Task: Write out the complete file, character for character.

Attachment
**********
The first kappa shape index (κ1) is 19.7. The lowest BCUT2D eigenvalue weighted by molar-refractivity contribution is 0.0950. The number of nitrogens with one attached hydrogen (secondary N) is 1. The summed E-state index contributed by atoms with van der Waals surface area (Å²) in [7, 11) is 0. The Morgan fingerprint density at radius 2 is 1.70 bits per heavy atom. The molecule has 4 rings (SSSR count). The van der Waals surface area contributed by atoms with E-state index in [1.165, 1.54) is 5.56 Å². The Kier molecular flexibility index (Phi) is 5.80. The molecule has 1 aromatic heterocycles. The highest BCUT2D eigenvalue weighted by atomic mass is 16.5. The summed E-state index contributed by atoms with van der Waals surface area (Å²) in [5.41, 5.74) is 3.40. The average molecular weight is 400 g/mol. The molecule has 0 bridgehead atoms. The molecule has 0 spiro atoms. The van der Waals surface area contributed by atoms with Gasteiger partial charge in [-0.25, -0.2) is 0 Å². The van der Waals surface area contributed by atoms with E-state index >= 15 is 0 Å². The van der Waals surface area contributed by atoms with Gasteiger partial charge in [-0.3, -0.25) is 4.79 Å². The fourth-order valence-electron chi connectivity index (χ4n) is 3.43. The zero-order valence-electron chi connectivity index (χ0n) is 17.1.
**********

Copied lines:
The first kappa shape index (κ1) is 19.7. The lowest BCUT2D eigenvalue weighted by molar-refractivity contribution is 0.0950. The number of nitrogens with one attached hydrogen (secondary N) is 1. The summed E-state index contributed by atoms with van der Waals surface area (Å²) in [7, 11) is 0. The Morgan fingerprint density at radius 2 is 1.70 bits per heavy atom. The molecule has 4 rings (SSSR count). The van der Waals surface area contributed by atoms with E-state index in [1.165, 1.54) is 5.56 Å². The Kier molecular flexibility index (Phi) is 5.80. The molecule has 1 aromatic heterocycles. The highest BCUT2D eigenvalue weighted by atomic mass is 16.5. The summed E-state index contributed by atoms with van der Waals surface area (Å²) in [5.41, 5.74) is 3.40. The average molecular weight is 400 g/mol. The molecule has 0 bridgehead atoms. The molecule has 0 spiro atoms. The van der Waals surface area contributed by atoms with Gasteiger partial charge in [-0.25, -0.2) is 0 Å². The van der Waals surface area contributed by atoms with E-state index >= 15 is 0 Å². The van der Waals surface area contributed by atoms with Gasteiger partial charge in [-0.3, -0.25) is 4.79 Å². The fourth-order valence-electron chi connectivity index (χ4n) is 3.43. The zero-order valence-electron chi connectivity index (χ0n) is 17.1.